District of Columbia officials expressed outrage on Saturday about two provisions of the budget deal between Democrats and Republicans, saying they dictate how the capital should spend money. One bans it from using its own locally raised funds to pay for abortions for poor women. The second is a federally financed school voucher program, which city officials said was unnecessary because 40 percent of students already go to public charter schools.
There are upsides, of course, as well. The District of Columbia has far more revenues than it would as a state with mostly less affluent residents and a very large share of the District's tax base in the form of tax exempt governmental and non-profit enterprises.
There are also legitimate concerns that the District of Columbia, as a mere part of a larger metropolitan area, doesn't have a "complete" enough economy to be an economically viable entity, and that an independent District of Columbia, through its local control of the place where the nation makes its laws, could have undue influence on the legislative process.
Some alternatives that have been suggested to statehood for the District of Columbia (or all of it except a small federal district), which could be accomplished with a vote of Congress alone, would be the retrocession of the territory of the District to Maryland with Maryland's consent as well as that of Congress. This would follow the precedent of the retrocession the territory of the District that came from Virginia, called the County of Alexandria, in 1846 which allowed it to retain its slave trade. The slave trade, although not slavery, were banned in the District in 1850.
A retrocession of territory to Maryland would probably give Maryland an additional safe Democratic seat in Congress and would make some Senators accountable to D.C. residents, but would not tip the balance in the Senate any further towards Democrats, would actually slightly reduce the power of D.C. in the Presidential election (assuming that rump D.C. loses its electoral votes via constitutional amendment), would make already Democratic party leaning Maryland more safe politically at the state level, would provide greater local control, and would alleviate any doubts about economic viability. On the other hand, it would also suddenly impose upon the residents of D.C. a great many unfamiliar Maryland laws, in lieu of the laws that residents had crafted themselves in the District.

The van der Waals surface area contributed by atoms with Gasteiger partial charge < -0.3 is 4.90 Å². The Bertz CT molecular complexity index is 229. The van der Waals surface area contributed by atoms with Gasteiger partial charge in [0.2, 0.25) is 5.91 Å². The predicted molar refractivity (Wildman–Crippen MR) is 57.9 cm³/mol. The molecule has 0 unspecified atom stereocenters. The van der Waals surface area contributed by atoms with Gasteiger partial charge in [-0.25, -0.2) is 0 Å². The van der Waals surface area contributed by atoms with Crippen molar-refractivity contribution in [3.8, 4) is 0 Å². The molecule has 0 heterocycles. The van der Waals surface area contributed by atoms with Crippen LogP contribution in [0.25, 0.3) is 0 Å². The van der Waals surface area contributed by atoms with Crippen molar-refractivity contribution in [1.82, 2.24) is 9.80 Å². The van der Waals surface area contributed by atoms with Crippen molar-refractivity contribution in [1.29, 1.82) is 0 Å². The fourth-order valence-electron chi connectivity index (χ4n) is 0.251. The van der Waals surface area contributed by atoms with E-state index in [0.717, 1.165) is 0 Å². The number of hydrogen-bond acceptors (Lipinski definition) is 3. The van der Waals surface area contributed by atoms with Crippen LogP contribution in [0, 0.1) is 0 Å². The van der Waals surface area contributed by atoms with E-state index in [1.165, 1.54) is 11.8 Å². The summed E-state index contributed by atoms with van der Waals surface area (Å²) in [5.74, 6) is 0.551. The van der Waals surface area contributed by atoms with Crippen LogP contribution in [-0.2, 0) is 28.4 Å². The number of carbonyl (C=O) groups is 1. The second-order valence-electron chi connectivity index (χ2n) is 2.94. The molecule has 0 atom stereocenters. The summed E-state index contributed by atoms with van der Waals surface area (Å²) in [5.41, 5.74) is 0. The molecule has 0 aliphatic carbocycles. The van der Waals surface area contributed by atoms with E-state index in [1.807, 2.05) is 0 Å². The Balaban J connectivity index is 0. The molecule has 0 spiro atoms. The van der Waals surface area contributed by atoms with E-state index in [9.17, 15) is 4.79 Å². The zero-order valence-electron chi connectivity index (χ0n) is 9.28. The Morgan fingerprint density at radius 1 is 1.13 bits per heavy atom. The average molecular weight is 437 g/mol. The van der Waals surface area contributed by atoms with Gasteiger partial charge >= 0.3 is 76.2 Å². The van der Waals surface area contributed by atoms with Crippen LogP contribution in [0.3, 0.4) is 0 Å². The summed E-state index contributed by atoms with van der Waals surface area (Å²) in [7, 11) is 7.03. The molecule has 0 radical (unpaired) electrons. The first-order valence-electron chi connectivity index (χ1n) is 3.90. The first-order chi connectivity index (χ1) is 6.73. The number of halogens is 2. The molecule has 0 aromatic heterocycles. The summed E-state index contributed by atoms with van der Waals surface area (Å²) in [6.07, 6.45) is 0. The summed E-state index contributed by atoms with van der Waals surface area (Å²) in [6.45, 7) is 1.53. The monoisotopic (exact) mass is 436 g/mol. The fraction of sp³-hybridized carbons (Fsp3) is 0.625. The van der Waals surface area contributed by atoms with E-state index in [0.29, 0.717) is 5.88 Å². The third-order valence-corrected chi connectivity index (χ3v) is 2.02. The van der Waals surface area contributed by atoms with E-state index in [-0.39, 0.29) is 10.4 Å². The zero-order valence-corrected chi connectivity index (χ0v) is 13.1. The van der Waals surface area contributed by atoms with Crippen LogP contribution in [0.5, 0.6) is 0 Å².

Nit regarding "mostly less affluent": implies more than 50% poor, but the 2008 median household income was $58,553 compared to $52,029 nationally.
The city is divided roughly in half, with the west being highly affluent, the east being less affluent and areas such as southeast being poor. The line marches one block east every passing year. The homes that straddle that moving line are perhaps "median" but they comprise a small portion of the total.
Because I couldn't afford to buy a home in a low-crime area in DC, I moved to Denver instead.
D.C. has probably gentrified quite a bit since I last lived in the metro area for a little while in the early 1990s (and while the rest of my family lived there for a while in the early 1990s while I was in college), and from when I regularly visited in the late 1980s. My memory must be biasing me and I welcome your corrective.
Answering my own question, it has gentrified a lot, with the per capita income, adjusted for inflation increasing about 50% since I live there.
Why should people living in DC have a voice in Congress?
They knew the rules before they moved there.
And, DC needs to take back that land in Virginia.
Because the right to have political representation is something that should be shared by all citizens. Would it be fair to have a law that deprived all new residents of Colorado of the franchise? Why should DC be any different?
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